What is this
This is a framework designed to test authentication for web applications. While web proxies like ZAProxy and Burpsuite allow authenticated tests, they don’t provide features to test the authentication process itself, i.e. manipulating the relevant input fields to identify broken authentication. Most authentication bugs in the wild have been found by manually testing it or writing custom scripts that replicate the behaviour. Raider aims to make testing easier, by providing the interface to interact with all important elements found in modern authentication systems.
Raider is still a work in progress. Bugs and missing features are to be expected. If you find something that doesn’t work as expected, open a Github issue and let us know. You can also join the community forum and start asking questions there.
Raider has the goal to support most of the modern authentication systems, and here are some features that other tools don’t offer:
- Unlimited authentication steps
- Unlimited inputs/outputs for each step
- Ability to conditionally decide the next step
- Running arbitrary operations when receiving the response
- Easy to write custom operations and plugins
How does it work
Raider treats the authentication as a finite state machine. Each authentication step is a different state, with its own inputs and outputs. Those can be cookies, headers, CSRF tokens, or other pieces of information.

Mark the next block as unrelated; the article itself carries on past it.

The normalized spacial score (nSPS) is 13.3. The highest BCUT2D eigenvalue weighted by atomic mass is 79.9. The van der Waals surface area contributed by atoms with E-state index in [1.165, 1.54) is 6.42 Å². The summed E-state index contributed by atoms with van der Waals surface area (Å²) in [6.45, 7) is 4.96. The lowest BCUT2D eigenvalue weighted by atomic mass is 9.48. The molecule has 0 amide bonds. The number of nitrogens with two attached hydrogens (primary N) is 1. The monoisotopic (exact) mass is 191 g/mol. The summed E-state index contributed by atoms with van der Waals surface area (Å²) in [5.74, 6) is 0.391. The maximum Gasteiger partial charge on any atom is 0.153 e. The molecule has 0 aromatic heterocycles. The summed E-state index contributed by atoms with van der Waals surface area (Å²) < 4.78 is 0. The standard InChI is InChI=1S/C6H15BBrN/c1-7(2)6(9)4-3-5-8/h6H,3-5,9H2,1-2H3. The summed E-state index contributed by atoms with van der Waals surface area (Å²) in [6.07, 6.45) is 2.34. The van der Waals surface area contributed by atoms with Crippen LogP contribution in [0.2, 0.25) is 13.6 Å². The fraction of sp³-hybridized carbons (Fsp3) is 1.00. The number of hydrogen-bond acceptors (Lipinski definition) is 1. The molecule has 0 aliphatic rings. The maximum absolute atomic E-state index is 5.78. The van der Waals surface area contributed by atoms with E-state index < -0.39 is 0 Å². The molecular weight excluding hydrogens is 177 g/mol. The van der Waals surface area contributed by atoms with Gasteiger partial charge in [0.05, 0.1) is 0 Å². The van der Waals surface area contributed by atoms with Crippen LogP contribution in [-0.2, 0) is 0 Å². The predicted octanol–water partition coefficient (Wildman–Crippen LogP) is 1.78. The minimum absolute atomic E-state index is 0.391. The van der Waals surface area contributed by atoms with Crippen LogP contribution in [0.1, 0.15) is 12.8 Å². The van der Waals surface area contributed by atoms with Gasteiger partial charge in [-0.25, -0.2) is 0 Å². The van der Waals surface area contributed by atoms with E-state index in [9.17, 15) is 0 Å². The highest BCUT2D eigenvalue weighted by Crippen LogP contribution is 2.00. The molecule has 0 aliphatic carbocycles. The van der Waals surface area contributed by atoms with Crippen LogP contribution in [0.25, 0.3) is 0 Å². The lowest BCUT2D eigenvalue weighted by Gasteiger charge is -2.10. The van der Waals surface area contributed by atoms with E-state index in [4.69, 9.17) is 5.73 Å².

Each application needs its own configuration file for Raider to work. The configuration is written in Hylang. The language choice was done for multiple reasons, mainly because it’s a Lisp dialect embedded in Python.
Using Lisp was necessarily since sometimes the authentication can get quite complex, and using a static configuration file would’ve not been enough to cover all the details. Lisp makes it easy to combine code and data, which is exactly what was needed here.
By using a real programming language as a configuration file gives Raider a lot of power, and with great power comes great responsibility. Theoretically one can write entire malware inside the application configuration file, which means you should be careful what’s being executed, and not to use configuration files from sources you don’t trust. Raider will evaluate everything inside the .hy files, which means if you’re not careful you could shoot yourself in the foot and break something on your system.
Raider is available on PyPi:
$ pip3 install --user raider
Raider was developed with the following goals:
- To abstract authentication concepts using Python objects.
- To support most modern web authentication features.
- To make it easy to add new features for users.
And if you’re looking at the code and willing to contribute, keep those in mind:
- The simpler and cleaner the code, the better.
- New features should be implemented as
hyfilesshould stay as minimal as possible, while still allowing the user to get creative. In the future parts of this code could be autogenerated.